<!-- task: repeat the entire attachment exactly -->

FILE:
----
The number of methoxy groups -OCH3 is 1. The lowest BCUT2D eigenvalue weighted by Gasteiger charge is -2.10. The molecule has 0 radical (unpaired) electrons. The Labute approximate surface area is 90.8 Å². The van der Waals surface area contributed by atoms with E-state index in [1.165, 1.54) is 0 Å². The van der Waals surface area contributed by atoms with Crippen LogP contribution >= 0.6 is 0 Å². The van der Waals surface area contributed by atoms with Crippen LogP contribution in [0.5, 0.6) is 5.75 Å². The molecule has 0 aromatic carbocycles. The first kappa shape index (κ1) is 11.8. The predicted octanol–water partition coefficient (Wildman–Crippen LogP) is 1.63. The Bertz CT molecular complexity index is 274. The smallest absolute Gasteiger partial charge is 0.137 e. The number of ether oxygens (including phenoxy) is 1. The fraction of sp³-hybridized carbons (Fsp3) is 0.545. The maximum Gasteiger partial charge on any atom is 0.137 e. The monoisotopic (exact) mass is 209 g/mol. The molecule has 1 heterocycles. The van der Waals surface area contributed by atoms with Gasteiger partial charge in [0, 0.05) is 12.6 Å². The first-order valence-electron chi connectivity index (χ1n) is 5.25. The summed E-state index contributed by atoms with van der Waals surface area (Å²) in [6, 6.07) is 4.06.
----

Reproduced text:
The number of methoxy groups -OCH3 is 1. The lowest BCUT2D eigenvalue weighted by Gasteiger charge is -2.10. The molecule has 0 radical (unpaired) electrons. The Labute approximate surface area is 90.8 Å². The van der Waals surface area contributed by atoms with E-state index in [1.165, 1.54) is 0 Å². The van der Waals surface area contributed by atoms with Crippen LogP contribution >= 0.6 is 0 Å². The van der Waals surface area contributed by atoms with Crippen LogP contribution in [0.5, 0.6) is 5.75 Å². The molecule has 0 aromatic carbocycles. The first kappa shape index (κ1) is 11.8. The predicted octanol–water partition coefficient (Wildman–Crippen LogP) is 1.63. The Bertz CT molecular complexity index is 274. The smallest absolute Gasteiger partial charge is 0.137 e. The number of ether oxygens (including phenoxy) is 1. The fraction of sp³-hybridized carbons (Fsp3) is 0.545. The maximum Gasteiger partial charge on any atom is 0.137 e. The monoisotopic (exact) mass is 209 g/mol. The molecule has 1 heterocycles. The van der Waals surface area contributed by atoms with Gasteiger partial charge in [0, 0.05) is 12.6 Å². The first-order valence-electron chi connectivity index (χ1n) is 5.25. The summed E-state index contributed by atoms with van der Waals surface area (Å²) in [6, 6.07) is 4.06.